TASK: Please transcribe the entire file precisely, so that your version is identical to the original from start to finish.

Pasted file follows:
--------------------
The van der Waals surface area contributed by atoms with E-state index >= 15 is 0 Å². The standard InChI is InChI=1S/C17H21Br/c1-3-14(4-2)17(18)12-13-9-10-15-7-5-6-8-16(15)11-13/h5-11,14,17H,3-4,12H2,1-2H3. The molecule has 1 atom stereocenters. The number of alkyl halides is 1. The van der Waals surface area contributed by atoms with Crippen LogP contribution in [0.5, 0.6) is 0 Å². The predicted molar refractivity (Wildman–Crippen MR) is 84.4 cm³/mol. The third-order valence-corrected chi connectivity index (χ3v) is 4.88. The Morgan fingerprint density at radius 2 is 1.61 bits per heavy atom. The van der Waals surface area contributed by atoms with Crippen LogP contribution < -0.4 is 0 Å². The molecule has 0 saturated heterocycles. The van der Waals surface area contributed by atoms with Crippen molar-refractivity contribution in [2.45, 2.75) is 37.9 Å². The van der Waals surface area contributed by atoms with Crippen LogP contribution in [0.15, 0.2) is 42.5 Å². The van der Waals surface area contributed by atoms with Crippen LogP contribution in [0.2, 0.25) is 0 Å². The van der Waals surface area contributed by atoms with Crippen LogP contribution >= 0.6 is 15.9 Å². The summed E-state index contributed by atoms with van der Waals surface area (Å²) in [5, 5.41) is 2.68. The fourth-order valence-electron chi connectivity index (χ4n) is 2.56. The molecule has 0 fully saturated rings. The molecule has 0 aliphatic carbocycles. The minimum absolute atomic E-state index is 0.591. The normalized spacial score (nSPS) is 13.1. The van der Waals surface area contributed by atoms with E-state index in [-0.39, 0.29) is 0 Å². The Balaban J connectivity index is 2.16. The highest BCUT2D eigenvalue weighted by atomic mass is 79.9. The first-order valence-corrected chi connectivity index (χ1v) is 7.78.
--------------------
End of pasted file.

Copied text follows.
The van der Waals surface area contributed by atoms with E-state index >= 15 is 0 Å². The standard InChI is InChI=1S/C17H21Br/c1-3-14(4-2)17(18)12-13-9-10-15-7-5-6-8-16(15)11-13/h5-11,14,17H,3-4,12H2,1-2H3. The molecule has 1 atom stereocenters. The number of alkyl halides is 1. The van der Waals surface area contributed by atoms with Crippen LogP contribution in [0.5, 0.6) is 0 Å². The predicted molar refractivity (Wildman–Crippen MR) is 84.4 cm³/mol. The third-order valence-corrected chi connectivity index (χ3v) is 4.88. The Morgan fingerprint density at radius 2 is 1.61 bits per heavy atom. The van der Waals surface area contributed by atoms with Crippen LogP contribution < -0.4 is 0 Å². The molecule has 0 saturated heterocycles. The van der Waals surface area contributed by atoms with Crippen molar-refractivity contribution in [2.45, 2.75) is 37.9 Å². The van der Waals surface area contributed by atoms with Crippen LogP contribution in [0.15, 0.2) is 42.5 Å². The van der Waals surface area contributed by atoms with Crippen LogP contribution in [0.2, 0.25) is 0 Å². The van der Waals surface area contributed by atoms with Crippen LogP contribution >= 0.6 is 15.9 Å². The summed E-state index contributed by atoms with van der Waals surface area (Å²) in [5, 5.41) is 2.68. The fourth-order valence-electron chi connectivity index (χ4n) is 2.56. The molecule has 0 fully saturated rings. The molecule has 0 aliphatic carbocycles. The minimum absolute atomic E-state index is 0.591. The normalized spacial score (nSPS) is 13.1. The van der Waals surface area contributed by atoms with E-state index in [-0.39, 0.29) is 0 Å². The Balaban J connectivity index is 2.16. The highest BCUT2D eigenvalue weighted by atomic mass is 79.9. The first-order valence-corrected chi connectivity index (χ1v) is 7.78.